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Quantum numbers of a field acquiring vacuum expectation value

  1. Oct 1, 2009 #1
    Why should symmetries require a field that acquires vacuum expectation value to have the same quantum numbers as the vacuum? Please give me a reference also..if possible...
  2. jcsd
  3. Oct 1, 2009 #2
    If the vacuum (without the v.e.v. of the field) has certain symmetries dictated be observation, such as local Lorentz invariance and lack of electric charge, then the presence of the field v.e.v. should not ruin these properties. Otherwise you wouldn't have demanded those symmetries of the original vacuum. That's why condensations of neutral scalars and neutral, Lorentz-scalar groupings of fermions are allowed in the Standard Model.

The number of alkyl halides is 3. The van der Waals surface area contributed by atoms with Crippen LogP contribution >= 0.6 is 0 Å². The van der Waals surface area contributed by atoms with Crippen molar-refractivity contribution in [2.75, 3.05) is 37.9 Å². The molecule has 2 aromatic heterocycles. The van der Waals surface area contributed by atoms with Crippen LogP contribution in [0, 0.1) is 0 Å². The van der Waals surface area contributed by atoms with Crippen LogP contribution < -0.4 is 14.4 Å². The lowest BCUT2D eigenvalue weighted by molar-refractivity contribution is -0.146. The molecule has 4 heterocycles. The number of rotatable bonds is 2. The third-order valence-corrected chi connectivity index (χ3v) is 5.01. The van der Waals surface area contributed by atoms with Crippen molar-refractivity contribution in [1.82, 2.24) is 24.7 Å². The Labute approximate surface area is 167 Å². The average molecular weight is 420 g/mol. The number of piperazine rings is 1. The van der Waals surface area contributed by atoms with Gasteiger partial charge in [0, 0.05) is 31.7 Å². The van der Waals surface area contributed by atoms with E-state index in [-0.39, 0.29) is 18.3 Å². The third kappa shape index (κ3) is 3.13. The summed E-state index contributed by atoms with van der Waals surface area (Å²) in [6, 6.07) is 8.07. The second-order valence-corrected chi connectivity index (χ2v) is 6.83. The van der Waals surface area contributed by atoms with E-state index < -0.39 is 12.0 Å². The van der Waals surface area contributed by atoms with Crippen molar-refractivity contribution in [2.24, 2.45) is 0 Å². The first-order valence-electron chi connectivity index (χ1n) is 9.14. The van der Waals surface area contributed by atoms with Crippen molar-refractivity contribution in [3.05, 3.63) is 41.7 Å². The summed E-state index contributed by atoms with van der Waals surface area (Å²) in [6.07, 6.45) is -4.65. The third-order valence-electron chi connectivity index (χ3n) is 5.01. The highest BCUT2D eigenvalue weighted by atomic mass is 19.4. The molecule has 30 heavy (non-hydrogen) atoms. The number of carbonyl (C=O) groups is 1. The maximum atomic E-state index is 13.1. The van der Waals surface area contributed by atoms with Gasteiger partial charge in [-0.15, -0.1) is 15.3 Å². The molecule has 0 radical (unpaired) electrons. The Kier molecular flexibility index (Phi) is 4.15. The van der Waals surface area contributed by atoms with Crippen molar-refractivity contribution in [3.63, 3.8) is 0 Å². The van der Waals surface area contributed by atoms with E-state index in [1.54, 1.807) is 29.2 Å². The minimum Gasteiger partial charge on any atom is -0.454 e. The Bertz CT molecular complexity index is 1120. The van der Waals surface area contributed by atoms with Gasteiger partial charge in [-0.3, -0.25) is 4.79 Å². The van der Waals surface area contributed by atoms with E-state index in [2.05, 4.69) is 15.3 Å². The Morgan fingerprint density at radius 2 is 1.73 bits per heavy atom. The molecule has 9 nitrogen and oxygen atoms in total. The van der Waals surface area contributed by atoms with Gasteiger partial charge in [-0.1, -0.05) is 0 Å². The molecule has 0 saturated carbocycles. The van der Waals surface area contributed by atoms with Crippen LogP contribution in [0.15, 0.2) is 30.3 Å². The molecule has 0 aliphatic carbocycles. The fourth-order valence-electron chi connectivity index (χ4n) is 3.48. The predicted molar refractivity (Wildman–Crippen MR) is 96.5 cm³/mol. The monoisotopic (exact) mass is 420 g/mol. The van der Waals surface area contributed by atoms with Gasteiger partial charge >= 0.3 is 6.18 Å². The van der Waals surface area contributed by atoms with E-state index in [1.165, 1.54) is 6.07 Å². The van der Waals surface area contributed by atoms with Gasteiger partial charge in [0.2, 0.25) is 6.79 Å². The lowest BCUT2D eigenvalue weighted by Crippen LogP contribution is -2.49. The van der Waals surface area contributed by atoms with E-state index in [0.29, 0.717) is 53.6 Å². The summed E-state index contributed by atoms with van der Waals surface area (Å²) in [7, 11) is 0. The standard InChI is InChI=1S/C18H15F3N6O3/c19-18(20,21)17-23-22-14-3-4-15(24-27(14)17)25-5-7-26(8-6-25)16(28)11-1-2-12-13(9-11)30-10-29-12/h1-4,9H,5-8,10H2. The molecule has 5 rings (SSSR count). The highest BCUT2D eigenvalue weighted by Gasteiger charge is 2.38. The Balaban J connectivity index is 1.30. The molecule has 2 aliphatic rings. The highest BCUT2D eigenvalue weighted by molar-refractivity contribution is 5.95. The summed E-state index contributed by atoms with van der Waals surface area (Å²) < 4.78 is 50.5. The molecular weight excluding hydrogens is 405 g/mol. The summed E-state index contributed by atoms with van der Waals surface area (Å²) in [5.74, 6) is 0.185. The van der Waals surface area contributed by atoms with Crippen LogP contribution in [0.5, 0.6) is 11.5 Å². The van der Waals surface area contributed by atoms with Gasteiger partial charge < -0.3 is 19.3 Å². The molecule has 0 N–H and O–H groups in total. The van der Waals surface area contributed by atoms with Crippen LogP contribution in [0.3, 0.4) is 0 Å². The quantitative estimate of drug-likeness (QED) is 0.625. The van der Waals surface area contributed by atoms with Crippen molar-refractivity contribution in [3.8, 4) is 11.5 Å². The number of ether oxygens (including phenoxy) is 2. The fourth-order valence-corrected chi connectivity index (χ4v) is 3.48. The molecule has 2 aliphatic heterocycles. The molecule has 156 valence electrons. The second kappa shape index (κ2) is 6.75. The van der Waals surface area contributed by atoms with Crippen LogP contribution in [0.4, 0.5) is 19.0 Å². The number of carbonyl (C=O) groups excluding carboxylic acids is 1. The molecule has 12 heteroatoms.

4. Oct 1, 2009 #3
    So how does one explain the vector meson?

    Scalar mesons, such as the pion, are condensations of a colorless, Lorentz-invariant, quark/antiquark composite fields.

    If there is a similar condensation (i.e., symmetry-breaking) that leads to a vector meson, then Lorentz-invariance would be broken.

    So it seems that only scalar mesons should exist, and vector mesons violate Lorentz invariance because they would spontaneously break it?
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